It may sound like faint praise to say so, but Roland Schwab’s production of Don Giovanni at the Deutsche Oper Berlin is not as terrible as some other recent Dons (I’m thinking specifically of the infamous Calixto Bieito production at ENO), though it bears a resemblance to many of them. Following an understated beginning, where the main dramaturgical idea seemed to be a silent chorus of men who pantomime the Don and Leporello’s actions, the stage is swept up in a gruesome and confusing bacchanal for the Act I finale that features bare flesh, acrobatics and what appears to be a pubescent somnambulist.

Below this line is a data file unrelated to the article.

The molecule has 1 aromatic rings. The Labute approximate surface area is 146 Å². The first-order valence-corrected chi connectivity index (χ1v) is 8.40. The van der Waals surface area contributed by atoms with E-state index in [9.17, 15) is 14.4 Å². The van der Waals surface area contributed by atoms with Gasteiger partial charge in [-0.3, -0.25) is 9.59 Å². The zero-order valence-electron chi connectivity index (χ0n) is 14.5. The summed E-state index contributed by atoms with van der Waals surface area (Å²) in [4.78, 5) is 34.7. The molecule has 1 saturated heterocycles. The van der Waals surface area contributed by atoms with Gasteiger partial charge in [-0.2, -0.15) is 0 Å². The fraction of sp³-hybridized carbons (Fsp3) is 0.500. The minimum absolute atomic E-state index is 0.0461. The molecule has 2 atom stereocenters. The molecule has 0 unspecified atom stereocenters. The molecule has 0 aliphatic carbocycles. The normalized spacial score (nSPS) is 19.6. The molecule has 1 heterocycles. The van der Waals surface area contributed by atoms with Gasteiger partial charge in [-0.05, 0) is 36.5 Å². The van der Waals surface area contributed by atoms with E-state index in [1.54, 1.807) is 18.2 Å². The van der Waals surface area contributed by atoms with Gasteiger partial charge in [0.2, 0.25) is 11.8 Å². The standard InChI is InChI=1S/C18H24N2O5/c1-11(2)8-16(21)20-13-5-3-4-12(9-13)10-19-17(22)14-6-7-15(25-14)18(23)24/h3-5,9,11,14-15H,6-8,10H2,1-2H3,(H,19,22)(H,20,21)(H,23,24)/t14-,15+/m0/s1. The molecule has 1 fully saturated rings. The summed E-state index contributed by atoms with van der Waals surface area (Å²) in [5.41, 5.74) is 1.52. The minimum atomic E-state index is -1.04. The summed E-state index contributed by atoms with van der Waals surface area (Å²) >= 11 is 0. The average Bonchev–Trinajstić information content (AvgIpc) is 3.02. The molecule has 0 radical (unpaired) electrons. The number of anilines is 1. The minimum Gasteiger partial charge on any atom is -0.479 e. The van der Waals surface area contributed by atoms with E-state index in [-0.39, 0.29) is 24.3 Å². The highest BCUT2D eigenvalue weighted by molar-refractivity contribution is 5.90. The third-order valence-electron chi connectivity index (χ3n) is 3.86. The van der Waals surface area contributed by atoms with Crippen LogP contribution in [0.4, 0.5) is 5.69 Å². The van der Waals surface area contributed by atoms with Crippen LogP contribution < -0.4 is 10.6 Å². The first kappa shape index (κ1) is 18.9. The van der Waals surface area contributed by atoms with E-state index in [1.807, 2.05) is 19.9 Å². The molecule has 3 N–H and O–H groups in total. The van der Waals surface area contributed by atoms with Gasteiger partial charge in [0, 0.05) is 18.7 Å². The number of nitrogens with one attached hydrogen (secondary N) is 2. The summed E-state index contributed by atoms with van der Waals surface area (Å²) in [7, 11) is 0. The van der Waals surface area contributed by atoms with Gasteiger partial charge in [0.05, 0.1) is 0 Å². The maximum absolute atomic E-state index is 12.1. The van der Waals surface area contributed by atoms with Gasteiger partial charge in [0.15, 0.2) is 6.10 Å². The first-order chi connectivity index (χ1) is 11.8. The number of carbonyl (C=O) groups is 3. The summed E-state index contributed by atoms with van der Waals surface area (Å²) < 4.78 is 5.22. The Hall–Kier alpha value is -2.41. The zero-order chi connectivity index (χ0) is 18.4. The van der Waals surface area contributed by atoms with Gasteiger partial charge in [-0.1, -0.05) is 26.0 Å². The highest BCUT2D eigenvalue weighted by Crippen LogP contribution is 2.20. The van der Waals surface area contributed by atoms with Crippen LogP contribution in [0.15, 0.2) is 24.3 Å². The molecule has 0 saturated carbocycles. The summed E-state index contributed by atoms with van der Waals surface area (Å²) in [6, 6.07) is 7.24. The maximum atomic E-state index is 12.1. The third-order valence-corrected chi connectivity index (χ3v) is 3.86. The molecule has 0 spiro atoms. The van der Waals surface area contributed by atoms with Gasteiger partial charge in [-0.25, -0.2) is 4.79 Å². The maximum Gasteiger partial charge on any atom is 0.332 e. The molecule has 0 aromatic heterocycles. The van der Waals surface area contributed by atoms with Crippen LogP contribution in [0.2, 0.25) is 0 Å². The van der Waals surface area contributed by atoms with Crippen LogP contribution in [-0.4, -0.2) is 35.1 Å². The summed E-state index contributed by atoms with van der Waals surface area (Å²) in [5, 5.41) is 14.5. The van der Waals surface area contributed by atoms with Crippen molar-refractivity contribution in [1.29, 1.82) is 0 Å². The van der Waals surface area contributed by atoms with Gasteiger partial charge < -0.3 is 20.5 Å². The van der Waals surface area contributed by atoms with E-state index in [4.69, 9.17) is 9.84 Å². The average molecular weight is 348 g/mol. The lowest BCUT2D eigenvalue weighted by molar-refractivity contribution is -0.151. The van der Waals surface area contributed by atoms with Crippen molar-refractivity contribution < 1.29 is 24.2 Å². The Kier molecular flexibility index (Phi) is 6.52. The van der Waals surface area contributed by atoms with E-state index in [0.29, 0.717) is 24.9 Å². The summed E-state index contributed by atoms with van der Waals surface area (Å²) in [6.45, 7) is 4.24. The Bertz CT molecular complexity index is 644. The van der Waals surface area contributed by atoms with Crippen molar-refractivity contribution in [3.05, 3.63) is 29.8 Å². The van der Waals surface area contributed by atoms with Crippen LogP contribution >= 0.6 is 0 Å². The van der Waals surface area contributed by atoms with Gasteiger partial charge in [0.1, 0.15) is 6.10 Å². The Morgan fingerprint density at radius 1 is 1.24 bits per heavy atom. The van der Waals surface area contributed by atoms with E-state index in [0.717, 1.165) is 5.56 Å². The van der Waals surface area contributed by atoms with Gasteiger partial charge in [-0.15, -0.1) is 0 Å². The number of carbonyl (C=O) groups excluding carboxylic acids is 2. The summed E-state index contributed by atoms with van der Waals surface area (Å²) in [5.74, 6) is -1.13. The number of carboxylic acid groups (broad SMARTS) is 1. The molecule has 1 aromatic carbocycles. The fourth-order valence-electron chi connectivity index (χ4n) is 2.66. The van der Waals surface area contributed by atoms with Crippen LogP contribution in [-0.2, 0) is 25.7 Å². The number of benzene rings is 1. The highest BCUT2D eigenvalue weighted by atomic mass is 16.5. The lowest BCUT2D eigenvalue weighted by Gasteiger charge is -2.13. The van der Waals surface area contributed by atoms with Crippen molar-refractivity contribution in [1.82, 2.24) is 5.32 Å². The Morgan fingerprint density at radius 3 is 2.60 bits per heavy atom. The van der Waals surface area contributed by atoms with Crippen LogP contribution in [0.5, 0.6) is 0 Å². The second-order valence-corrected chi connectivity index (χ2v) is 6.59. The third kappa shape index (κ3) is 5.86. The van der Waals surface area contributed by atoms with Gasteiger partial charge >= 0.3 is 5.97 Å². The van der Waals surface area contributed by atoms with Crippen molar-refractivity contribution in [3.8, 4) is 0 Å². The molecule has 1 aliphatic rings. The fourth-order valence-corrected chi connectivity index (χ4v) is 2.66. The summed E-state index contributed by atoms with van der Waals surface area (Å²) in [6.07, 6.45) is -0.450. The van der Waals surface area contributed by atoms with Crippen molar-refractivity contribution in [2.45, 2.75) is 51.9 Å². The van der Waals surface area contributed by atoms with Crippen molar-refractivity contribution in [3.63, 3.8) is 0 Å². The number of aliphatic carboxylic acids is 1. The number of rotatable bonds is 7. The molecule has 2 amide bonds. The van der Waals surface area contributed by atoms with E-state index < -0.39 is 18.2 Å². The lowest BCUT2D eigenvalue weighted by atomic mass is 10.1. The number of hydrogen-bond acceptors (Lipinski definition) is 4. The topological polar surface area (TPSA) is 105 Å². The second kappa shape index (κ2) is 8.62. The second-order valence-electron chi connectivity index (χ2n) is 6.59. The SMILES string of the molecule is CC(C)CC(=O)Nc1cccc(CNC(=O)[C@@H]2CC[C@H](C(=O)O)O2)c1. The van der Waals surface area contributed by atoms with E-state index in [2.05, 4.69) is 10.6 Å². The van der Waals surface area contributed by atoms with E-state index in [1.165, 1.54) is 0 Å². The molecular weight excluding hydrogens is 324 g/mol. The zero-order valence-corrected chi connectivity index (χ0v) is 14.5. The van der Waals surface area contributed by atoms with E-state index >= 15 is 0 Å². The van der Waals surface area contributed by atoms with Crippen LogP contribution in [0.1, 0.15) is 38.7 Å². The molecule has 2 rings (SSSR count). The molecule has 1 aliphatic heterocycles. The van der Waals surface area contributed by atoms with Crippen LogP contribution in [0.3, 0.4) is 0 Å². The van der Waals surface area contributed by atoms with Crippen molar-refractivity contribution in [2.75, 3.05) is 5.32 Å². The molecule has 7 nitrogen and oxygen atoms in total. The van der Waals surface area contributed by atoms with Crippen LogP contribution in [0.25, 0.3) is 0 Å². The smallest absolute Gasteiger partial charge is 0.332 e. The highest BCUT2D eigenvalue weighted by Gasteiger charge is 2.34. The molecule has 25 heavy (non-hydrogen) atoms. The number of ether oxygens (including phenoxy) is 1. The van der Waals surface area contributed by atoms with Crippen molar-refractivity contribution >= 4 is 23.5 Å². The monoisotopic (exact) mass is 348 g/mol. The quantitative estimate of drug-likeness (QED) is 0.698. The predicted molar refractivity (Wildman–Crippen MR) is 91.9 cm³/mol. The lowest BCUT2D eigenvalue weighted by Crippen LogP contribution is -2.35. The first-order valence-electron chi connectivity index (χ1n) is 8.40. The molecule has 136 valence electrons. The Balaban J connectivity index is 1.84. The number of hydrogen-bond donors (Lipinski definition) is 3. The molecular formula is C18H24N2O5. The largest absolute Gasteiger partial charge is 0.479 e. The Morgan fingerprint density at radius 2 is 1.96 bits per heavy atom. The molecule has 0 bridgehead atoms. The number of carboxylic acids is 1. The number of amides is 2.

Despite the production’s frequent excesses, what set it apart from so many Dons is that, it makes for undeniably exciting theater; the stagecraft is well harnessed in the telling of the story. This is nowhere more the case than in the descent to hell, where amid much stage-wizardry and fog, the set for the Don’s act one party – a rotating inferno of debauchery – comes once more into focus. This was arguably the production’s best idea; the Don is swallowed by a hell of his own making.